15/Jan/2017 // 1988 Viewers
Gambia’s President-elect Adama Barrow is now in neighbouring Senegal, a coalition member and local media said on Sunday, a day after West African leaders failed to persuade President Yahya Jammeh to step aside.
Barrow went with President Muhammadu Buhari to attend the Africa-France summit in Bamako, the Malian capital on Friday, from where he appeared to have moved to Senegal.
Barrow, a former real estate agent, won a Dec. 1 election in the former British colony by a slim margin.
Long-ruling Jammeh conceded defeat but then changed his mind, plunging one of West Africa’s tourist hot spots into crisis.
Barrow, backed by the West and the African Union, is due to be inaugurated on Jan. 19, although Jammeh is seeking to block this pending a Supreme Court ruling on his legal challenge to poll results.
“He (Barrow) is in Dakar. He will be back for the inauguration and we are mobilising the whole country for that,” said Isatou Toure, a member of Barrow’s coalition.
A spokesman for Senegal’s government was not immediately able to confirm his arrival which was also reported by state-owned news agency APS. Toure did not say why Barrow had gone to Dakar, although other supporters said he felt vulnerable given a lack of security.
The regional mediation mission to Banjul on Saturday, led by Nigeria’s President Buhari Muhammadu Buhari and Liberia’s President Ellen Johnson Sirleaf, was seen as the last attempt at a diplomatic resolution to the political impasse.
Talks with regional bloc ECOWAS in December had also failed.
The bloc will seek formal approval to send troops if Jammeh continues to refuse to step aside, U.N. Special Representative for West Africa and the Sahel, Mohammed Ibn Chambas said earlier this week.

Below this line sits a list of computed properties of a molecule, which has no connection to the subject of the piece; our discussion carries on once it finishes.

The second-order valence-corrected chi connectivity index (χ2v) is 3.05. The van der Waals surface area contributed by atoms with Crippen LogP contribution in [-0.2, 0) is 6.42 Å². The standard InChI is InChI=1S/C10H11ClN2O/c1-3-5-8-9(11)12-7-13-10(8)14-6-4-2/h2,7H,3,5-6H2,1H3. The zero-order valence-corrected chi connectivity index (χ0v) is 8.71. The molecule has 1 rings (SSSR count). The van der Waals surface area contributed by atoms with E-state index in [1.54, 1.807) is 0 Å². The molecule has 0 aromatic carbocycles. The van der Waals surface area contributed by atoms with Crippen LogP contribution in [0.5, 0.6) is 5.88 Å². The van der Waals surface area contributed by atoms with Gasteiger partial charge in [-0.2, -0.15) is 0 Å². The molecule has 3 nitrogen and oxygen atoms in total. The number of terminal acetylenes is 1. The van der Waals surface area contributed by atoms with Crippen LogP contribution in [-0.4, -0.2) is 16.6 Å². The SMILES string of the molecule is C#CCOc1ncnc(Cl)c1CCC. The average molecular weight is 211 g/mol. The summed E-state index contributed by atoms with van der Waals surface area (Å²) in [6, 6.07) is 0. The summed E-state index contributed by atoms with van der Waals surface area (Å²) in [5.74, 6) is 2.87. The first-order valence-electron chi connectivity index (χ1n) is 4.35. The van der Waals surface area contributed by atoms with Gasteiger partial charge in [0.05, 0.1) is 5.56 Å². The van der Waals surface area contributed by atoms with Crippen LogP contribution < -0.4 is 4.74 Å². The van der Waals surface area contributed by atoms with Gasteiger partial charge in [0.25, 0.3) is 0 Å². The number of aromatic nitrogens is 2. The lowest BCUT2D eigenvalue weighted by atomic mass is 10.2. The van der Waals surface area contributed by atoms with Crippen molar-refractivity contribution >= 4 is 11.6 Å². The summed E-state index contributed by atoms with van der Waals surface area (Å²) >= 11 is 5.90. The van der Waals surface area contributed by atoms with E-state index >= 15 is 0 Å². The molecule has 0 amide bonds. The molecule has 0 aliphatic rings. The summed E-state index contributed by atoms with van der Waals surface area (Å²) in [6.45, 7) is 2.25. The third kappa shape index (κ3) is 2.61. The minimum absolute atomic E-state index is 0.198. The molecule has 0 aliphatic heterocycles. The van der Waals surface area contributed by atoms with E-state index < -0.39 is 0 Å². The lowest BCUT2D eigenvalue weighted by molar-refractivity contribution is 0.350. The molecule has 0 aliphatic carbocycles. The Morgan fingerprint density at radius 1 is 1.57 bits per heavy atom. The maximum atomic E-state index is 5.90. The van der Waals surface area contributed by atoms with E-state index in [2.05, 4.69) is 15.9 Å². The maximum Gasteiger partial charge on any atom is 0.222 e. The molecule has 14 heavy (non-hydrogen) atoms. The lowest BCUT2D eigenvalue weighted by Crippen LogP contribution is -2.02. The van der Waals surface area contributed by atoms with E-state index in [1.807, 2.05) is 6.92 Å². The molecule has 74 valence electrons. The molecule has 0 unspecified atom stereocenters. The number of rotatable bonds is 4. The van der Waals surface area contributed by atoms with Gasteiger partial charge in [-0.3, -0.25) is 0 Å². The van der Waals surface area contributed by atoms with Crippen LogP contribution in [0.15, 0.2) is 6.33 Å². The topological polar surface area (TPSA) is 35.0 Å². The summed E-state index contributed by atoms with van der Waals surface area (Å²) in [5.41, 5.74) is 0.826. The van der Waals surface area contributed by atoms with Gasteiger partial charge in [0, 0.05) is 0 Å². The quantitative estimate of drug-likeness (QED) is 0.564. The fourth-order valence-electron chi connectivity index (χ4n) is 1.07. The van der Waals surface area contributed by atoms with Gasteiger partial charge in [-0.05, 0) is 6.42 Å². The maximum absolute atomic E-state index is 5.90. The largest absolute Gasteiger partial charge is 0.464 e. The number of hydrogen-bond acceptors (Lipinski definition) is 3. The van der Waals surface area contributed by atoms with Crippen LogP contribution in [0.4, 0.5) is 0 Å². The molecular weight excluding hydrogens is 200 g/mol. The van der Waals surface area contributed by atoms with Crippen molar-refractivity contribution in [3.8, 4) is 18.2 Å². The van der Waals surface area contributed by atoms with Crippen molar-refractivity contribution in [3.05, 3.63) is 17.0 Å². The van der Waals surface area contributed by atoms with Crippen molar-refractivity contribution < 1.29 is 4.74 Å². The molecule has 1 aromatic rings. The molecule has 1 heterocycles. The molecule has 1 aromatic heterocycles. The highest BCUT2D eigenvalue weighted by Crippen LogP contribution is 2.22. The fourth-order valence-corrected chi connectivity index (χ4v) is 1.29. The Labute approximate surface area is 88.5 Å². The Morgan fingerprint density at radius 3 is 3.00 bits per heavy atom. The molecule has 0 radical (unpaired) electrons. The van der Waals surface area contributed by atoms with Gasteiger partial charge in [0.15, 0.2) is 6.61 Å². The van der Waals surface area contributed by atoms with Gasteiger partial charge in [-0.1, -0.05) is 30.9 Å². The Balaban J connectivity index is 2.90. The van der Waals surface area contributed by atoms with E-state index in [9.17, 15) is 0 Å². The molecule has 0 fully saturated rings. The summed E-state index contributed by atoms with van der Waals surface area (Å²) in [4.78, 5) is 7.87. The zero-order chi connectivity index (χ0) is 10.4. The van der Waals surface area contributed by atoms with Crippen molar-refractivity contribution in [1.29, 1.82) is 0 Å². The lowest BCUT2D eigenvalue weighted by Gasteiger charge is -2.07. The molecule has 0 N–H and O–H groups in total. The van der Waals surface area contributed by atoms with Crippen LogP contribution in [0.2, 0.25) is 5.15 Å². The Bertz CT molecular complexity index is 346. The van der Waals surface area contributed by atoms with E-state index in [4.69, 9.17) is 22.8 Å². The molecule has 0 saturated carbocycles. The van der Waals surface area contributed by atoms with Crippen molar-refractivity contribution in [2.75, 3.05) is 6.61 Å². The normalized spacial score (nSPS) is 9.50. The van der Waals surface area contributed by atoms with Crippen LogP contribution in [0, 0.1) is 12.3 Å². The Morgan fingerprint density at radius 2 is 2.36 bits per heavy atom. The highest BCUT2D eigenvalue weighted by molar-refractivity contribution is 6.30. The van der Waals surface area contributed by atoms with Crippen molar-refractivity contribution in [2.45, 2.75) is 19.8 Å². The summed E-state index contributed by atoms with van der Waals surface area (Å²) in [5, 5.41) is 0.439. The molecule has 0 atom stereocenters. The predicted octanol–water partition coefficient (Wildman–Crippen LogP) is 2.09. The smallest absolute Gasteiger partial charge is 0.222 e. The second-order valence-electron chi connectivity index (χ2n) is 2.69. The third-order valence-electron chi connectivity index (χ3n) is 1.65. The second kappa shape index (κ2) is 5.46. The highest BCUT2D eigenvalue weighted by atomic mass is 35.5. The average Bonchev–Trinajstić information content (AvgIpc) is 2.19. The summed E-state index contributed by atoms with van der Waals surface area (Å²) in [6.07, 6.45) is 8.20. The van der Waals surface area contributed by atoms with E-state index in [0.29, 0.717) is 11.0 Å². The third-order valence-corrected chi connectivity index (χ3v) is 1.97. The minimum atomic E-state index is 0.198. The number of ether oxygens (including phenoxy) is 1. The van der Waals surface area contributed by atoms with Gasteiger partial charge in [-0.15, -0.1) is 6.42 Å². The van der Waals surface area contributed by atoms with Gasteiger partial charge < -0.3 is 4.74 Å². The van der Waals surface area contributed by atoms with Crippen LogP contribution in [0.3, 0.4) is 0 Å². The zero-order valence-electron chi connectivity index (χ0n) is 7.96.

“His Excellency the President reiterated his position and that of The Gambia Government,” said a statement for Gambia’s President on the State House website after Saturday’s meeting.
Jammeh has cited irregularities in the polling process and is challenging the election results at Gambia’s Supreme Court.
But the court could not rule on his challenge this week because judges from Nigeria and Sierra Leone did not show up. The Supreme Court has indicated it may not be able to sit again until May.
Meanwhile the prolonged political uncertainty and fear of unrest has pushed thousands of Gambians across the border into neighbouring Senegal and further afield to Guinea-Bissau.
Tibna Sambe Na Wana, the national coordinator for Guinea-Bissau’s refugee commission, said more than 1,000 Gambians had crossed into the country, where they do not require a visa, in recent days.
“It is clear that the total number is far higher than a thousand and rising daily,” Na Wana said.
Women, children and the elderly made up the greatest numbers, the official said, with more than 500 passing one border post near the town of Jegue in three days.
“They say they are scared of a military escalation,” Na Wana added.
In Senegal, the UN’s refugee agency said “several thousand people” had crossed into the southern Casamance region from The Gambia, especially children.
Senegal and The Gambia have deep ethnic and linguistic ties, and most families have relatives living across the border.
“Most arrivals in Senegal are Gambians and Senegalese who have been working or living in The Gambia,” said Liz Ahua, UNHCR’s representative for West Africa in Dakar, but added Africans from several other nations were also crossing.
A nation of fewer than two million people, The Gambia already accounts for the highest number of migrants per capita of any nationality crossing the Mediterranean on smugglers’ boats to Italy.
The effects of the crisis were further scrutinised across the continent in Addis Ababa, where the African Union (AU) declared it would no longer recognise President Jammeh as head of state on January 19, regardless of the Supreme Court case.
Citing “the inviolable nature of the outcome of the presidential elections held on 1 December 2016 in The Gambia,” the AU called on Jammeh to respect the constitution and cede power to Barrow on that date.
Jammeh has said he wants to wait for the Supreme Court to sit and hear his case, but the Gambian Bar Association said Friday his term could not legally be extended except through a referendum altering the constitution.
The president has few allies and has faced almost universal condemnation for clinging to his post, though Nigerian House of Representatives said Thursday the country should consider offering him asylum.
*(AFP, NAN report.)